New York — The Anti-Defamation League’s National Consumer Technology Industry divisio
Anyone preparing to attend the 2010 International CES had to have one thing in mind as they packed their bags and traveled to Las Vegas: What would the morale of the industry be?
After a rotten 2009 for the economy and a disappointing one for the industry, it was a logical question. The fact is that CE manufacturers, retailers and distributors all work on razor-thin margins — even in good times. So CE executives are usually … let’s not say cynical, let’s say … realistic about industry prospects.
Based on the many discussions yours truly and the TWICE staff had in Las Vegas, the attitude was mostly positive.
One also got the notion that many were glad that 2009 was dead and buried following a holiday season that saw consumers return to stores and shop online in droves, but spend less cash on many more units.
Traffic at CES, always a barometer of CE industry well-being, initially seemed to this observer to be a lot busier. Yes, the Sands Convention Center was not used for CES, so the Las Vegas Convention Center was crammed with more exhibitors. But by the end of the show, the Consumer Electronics Association (CEA), owners and producers of CES, admitted that their pre-show estimated attendance was wrong (110,000) and the official audited attendance number (to be released in the spring) should be more than 120,000 attendees.
Not bad considering the gloom-and-doom atmosphere around CES a year ago, after the initial shocks of the economic downturn hit home.
Of course, the macroeconomic problems that occurred in 2009 didn’t disappear with the purchase of a new calendar. And the challenges that the CE industry faces haven’t disappeared either. CEA itself is predicting only a 0.3 percent increase in factory sales for 2010, so this year won’t be a picnic either.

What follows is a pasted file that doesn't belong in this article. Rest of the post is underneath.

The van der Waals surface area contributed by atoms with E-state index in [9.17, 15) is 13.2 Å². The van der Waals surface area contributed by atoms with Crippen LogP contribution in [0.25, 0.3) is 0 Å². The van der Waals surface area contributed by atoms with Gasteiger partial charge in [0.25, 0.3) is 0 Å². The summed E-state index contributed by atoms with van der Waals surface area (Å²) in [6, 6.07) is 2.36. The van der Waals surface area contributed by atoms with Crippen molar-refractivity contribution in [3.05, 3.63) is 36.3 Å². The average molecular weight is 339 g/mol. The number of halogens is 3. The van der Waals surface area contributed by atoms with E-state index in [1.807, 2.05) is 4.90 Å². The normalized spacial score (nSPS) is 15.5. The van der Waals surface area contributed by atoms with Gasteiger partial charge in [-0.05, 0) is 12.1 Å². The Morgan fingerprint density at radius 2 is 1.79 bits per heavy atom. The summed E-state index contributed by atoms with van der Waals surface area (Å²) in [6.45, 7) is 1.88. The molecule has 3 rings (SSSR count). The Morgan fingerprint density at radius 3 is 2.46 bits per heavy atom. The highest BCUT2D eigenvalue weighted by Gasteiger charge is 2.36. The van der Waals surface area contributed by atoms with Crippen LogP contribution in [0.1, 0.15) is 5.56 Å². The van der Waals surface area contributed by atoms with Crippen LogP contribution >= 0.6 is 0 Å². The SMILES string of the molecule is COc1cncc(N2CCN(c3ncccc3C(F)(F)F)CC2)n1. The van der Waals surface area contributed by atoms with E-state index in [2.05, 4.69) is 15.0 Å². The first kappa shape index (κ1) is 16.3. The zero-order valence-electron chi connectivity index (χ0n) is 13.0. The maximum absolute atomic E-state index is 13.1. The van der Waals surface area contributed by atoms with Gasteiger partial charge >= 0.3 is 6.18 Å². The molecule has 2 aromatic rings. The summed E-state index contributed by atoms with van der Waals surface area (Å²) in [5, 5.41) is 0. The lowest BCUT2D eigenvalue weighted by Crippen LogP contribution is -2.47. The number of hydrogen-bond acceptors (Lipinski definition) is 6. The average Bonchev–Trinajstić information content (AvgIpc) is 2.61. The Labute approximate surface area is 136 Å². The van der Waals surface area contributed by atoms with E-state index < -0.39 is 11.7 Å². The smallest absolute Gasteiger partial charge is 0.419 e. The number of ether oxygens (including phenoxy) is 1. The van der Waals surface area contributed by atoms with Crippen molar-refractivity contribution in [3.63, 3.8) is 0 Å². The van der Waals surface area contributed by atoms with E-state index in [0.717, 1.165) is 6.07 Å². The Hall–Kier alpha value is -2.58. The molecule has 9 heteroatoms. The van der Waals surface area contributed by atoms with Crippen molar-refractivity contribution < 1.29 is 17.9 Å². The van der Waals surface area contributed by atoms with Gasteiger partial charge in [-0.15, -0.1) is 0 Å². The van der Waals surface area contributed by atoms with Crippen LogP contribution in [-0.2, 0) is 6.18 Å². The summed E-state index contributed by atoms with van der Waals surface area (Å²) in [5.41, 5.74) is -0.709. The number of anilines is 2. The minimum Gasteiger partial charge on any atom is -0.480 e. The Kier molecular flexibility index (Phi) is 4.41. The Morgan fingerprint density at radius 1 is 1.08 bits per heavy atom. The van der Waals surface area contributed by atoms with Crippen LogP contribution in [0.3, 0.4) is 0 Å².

Manufacturers and retailers are still faced with consumers who love their products, but want to pay less for them if they are in the market, if they are up for shopping at all.
Retailers, especially the specialists, are less concerned about selling individual SKUs than selling products that can be bundled with other products, services or content, and can be installed.
Retailers are also looking to expand their technology offerings, as buying groups like PRO and HES indicated during the show (see p. 6). A/V specialists are looking into gaming, computers, mobility products and the like, but the manufacturers and retailers are also looking at non-traditional CE categories — such as health and exercise products and home energy management — as profit categories for the new decade.
And, of course, the industry did not disappoint in the introduction of new categories and extensions to existing ones that created plenty of buzz. The 3D TV hoopla garnered much of the headlines, along with mobile TV, netbooks, e-readers, more LED TVs and more sophisticated IPTVs, smartphones and wireless connections of all types. And did I mention apps for just about everything?
The CE industry is evolving and innovating its way into a new year once again. While one does not know what awaits the industry in 2010, it got off to a good start in Vegas earlier this month.
For full coverage of CES we will have another post-show print edition published Jan. 25. And be sure to visit www.TWICE.com for more CES stories and breaking news.
This blog originally was published as a column in the Jan. 18 print edition of TWICE.
This TWICE webinar, hosted by senior editor Alan Wolf, will take a look at what may be the hottest CE products at retail that will be sold during the all-important fourth quarter. Top technologies, market strategies and industry trends will be discussed with industry analysts and executives.